*discard*some of the heuristics that usually serve me well. In particular, a dependable heuristic when dealing with posets is duality: if something is true for all posets, then you should be able to turn your poset upside-down and it should still be true. However, the compatibility relation is not stable under duality! Most forcing posets have a single weakest condition; if you dualize, you get that every two conditions are compatible, which is clearly useless.**First failed attempt:**We define an \( \omega_1 \)-coloring of \(X\) by recursion. Let \(f(x_0) = 0\). Now, if \( f(x_\alpha) \) is defined for all \( \alpha < \beta \), we let \( f(x_\beta)\) equal the least \(\delta \) such that \(x_\beta\) is compatible with all elements of \( f^{-1}(\delta)\), if any such \(\delta \) exists. If not, \[f(x_\beta) = \sup_{\alpha < \beta} f(x_\alpha) + 1 \]i.e. \(f(x_\beta) \) is the first available new color.**Check your understanding:**Show that \(f(x_\alpha) \leq \alpha\) for all \( \alpha \).If we could strengthen this to show that \( f(x_\alpha) \) is strictly less than \(\alpha\) for all \( \alpha > 0\), or show that the set of those \( \alpha \) such that \( f(x_\alpha) = \alpha \) is bounded, then we would be done: we could use Fodor's Lemma, because the coloring \(f\) would be a

*regressive function*on a "large" set.But I don't see an obvious way to do this, and this conclusion appears to be stronger than the problem we're trying to prove. (It still might be true, but I don't have a good intuition one way or another.)

What's the roadblock? Well, even though \( \mathbb{P}\) has the countable chain condition, there's no obvious reason that we couldn't have a situation like the following: as we're considering colors \( \alpha < \beta \), \(x_\beta \) is compatible with most of the conditions in the \(\alpha^{\text{th}}\) bin, but is incompatible with a few. Now, we're not adding to any large antichains here -- \( x_\beta \) is compatible with

*some*of the conditions in the \( \alpha \) bin -- so using the ccc directly here to say this can't go on forever is going to be hard.**Solution:**For the purposes of this solution, \( a \uparrow \) (resp. \( a \downarrow \)) will denote the set of elements of \(X\) above (below) \(a\).First: every set \( a \uparrow \) consists of pairwise-compatible elements; if any such set is uncountable, we're done. So we assume that all such sets are countable (that is, either finite or countably infinite).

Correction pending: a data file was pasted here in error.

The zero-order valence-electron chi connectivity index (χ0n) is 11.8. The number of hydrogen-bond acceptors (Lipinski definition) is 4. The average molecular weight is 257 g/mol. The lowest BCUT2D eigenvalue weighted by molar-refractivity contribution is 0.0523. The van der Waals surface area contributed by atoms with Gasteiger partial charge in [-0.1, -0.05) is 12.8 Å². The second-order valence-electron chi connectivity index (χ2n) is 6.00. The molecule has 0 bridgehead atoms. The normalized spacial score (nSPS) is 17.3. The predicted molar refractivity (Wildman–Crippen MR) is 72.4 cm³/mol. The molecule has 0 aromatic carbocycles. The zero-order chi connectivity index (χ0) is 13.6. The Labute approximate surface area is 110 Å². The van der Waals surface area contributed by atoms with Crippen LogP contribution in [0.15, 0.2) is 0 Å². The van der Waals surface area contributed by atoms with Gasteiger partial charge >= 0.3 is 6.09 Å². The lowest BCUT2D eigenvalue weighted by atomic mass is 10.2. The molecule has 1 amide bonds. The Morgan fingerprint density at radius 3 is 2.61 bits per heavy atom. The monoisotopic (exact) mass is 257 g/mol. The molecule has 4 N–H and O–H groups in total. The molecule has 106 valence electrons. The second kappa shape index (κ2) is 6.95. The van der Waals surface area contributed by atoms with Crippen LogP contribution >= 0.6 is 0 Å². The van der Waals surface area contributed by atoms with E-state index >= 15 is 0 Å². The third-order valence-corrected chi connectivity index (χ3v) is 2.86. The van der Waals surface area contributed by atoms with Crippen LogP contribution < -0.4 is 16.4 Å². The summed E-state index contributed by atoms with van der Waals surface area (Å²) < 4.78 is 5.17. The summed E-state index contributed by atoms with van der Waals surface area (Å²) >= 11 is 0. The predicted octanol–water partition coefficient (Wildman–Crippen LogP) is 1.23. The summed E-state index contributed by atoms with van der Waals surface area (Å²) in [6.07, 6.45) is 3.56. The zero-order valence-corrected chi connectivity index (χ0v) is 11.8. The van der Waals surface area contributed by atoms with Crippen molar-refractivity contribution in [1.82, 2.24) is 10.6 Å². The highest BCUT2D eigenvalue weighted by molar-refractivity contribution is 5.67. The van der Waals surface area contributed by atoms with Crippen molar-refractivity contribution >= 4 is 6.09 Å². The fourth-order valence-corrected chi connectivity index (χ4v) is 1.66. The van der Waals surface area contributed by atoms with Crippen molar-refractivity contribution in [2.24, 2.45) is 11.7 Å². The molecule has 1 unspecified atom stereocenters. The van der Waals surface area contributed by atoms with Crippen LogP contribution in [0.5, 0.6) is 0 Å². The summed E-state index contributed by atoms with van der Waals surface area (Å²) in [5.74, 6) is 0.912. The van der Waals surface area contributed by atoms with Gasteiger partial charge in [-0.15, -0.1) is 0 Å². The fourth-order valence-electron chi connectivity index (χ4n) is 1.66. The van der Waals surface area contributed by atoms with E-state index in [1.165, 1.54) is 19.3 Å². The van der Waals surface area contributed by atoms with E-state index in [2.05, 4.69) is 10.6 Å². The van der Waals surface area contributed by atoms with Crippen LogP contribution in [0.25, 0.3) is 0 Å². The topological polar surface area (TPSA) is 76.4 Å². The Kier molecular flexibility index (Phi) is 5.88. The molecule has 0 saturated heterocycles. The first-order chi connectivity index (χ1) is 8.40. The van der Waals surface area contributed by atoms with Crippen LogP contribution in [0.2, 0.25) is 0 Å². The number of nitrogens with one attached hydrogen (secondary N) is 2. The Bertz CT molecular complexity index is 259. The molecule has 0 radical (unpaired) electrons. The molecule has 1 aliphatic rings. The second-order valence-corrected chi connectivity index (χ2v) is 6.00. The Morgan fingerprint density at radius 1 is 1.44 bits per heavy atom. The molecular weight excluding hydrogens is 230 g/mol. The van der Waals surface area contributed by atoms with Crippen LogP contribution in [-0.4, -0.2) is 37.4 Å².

Next: let \(A_0 \subset X\) be a set of pairwise-incompatible conditions which is maximal under inclusion. (See: I'm even calling the elements of \( \mathbb{P} \)

*conditions*, even though the problem ostensibly has nothing to do with forcing!) Then because of the ccc, \(A_0\) is countable.Now, every element of \(X\) is either weaker than some element of \(A_0\), in \(A_0\), or stronger than some element of \(A_0\). By our assumption, the set of all conditions

*weaker*than \(A_0\) is also countable. Conditions weaker than \(A_0\) may be weaker than many elements of \(A_0\); however, conditions*stronger*than \(A_0\) are stronger than*exactly one*member of \(A_0\), and there are uncountably many such conditions.Hence we can choose an \(a_0 \in A_0\) which has uncountably many extensions in \(X\). Now define \(A_1 \) by throwing \(a_0\) out of \(A_0\) and adding in a maximal collection of pairwise incompatible elements of \(X\) below \(a_0\). Choose \(a_1 < a_0\) with uncountably many extensions in \(X\).

Proceeding in this way, we get a sequence of antichains \( A_k\) and a descending chain of conditions \( a_{k+1} < a_k \) for all \(k < \omega \), each with uncountably many extensions. By assumption, \( \bigcup_{k < \omega \: x \in A_k} x \uparrow \) is countable, so there exists some \(a_\omega \in X \), \(a_\omega < a_k \) for all \(k\).

So we let \(A_\omega \) contain \(a_\omega\) and not contain any \(x \in X\) above \( a_\omega\). Continuing inductively in this way, we can now define a descending chain \(a_\alpha\) for \( \alpha < \omega_1\). This chain satisfies the exercise.